Trading was flat in Asian stock markets Friday, but most major share indexes in the region rose slightly through the week.
Technology shares around the region strengthened a bit Friday, after American computer maker Dell forecast strong sales for the third quarter. Other sectors moved little, or saw some selling, as investors continue to worry about global economic conditions.
South Korea's Kospi index gained almost one percent, hitting its highest point this month at 718 points. That is a 3.7 percent gain from last Friday's close. Korea's tech shares led the market, with computer chip maker Samsung Electronics rising 1.1 percent.
Tokyo's Nikkei 225 index was one of the few Asian benchmarks that ended the week lower. It slipped seven points Friday, and finished the week down two percent, at 9,788 points.
Most Asian markets saw only light trading this week. Some analysts attribute low trading volumes to the summer holiday period, since many investors and traders are away.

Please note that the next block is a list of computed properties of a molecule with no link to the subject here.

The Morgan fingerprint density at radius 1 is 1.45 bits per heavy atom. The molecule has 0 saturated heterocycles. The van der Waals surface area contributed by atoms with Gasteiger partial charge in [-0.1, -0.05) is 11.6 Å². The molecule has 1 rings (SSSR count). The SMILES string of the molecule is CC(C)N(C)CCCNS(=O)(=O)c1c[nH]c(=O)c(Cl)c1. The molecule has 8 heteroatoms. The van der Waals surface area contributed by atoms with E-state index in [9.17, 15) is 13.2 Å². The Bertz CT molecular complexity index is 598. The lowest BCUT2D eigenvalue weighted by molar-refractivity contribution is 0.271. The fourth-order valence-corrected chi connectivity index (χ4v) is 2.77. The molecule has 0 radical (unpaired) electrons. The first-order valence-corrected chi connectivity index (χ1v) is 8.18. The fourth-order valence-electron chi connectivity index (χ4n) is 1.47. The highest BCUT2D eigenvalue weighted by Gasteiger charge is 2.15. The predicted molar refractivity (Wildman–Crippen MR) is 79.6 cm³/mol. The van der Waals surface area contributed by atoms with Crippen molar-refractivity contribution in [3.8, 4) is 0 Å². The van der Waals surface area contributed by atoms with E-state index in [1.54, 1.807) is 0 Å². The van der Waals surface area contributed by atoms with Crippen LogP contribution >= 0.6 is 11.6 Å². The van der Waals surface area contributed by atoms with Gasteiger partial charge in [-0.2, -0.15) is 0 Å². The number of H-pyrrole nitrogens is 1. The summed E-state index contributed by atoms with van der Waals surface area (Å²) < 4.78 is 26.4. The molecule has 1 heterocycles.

However, Enzo von Pfeil, a stock-market strategist in Hong Kong, thinks Asian stock markets may be in for an extended period of slow trading. He said central banks around the world have stopped easing money supply. He warned that discourages investors from buying and makes markets erratic. "It's when they take the foot off that gas pedal a little bit that you then find things slowing down, you then get the bad news beginning to come out…. That's what I believe is behind all of this very choppy turbulence that we're seeing."
In Hong Kong, the Hang Seng Index advanced 45 points, ending at 10,265. That is a gain of 2.5 percent from last Friday. Investors bought cautiously, following the modest rise in the U.S. markets Thursday.
In Taipei, a rally in technology shares was not enough to push the main index higher in Friday's trading. Investors sold shares in plastics companies, after a drop in wholesale prices of some plastic materials. The index shed 12 points, ending at 4,919. However, the index still managed to finish about one percent higher than last week's close.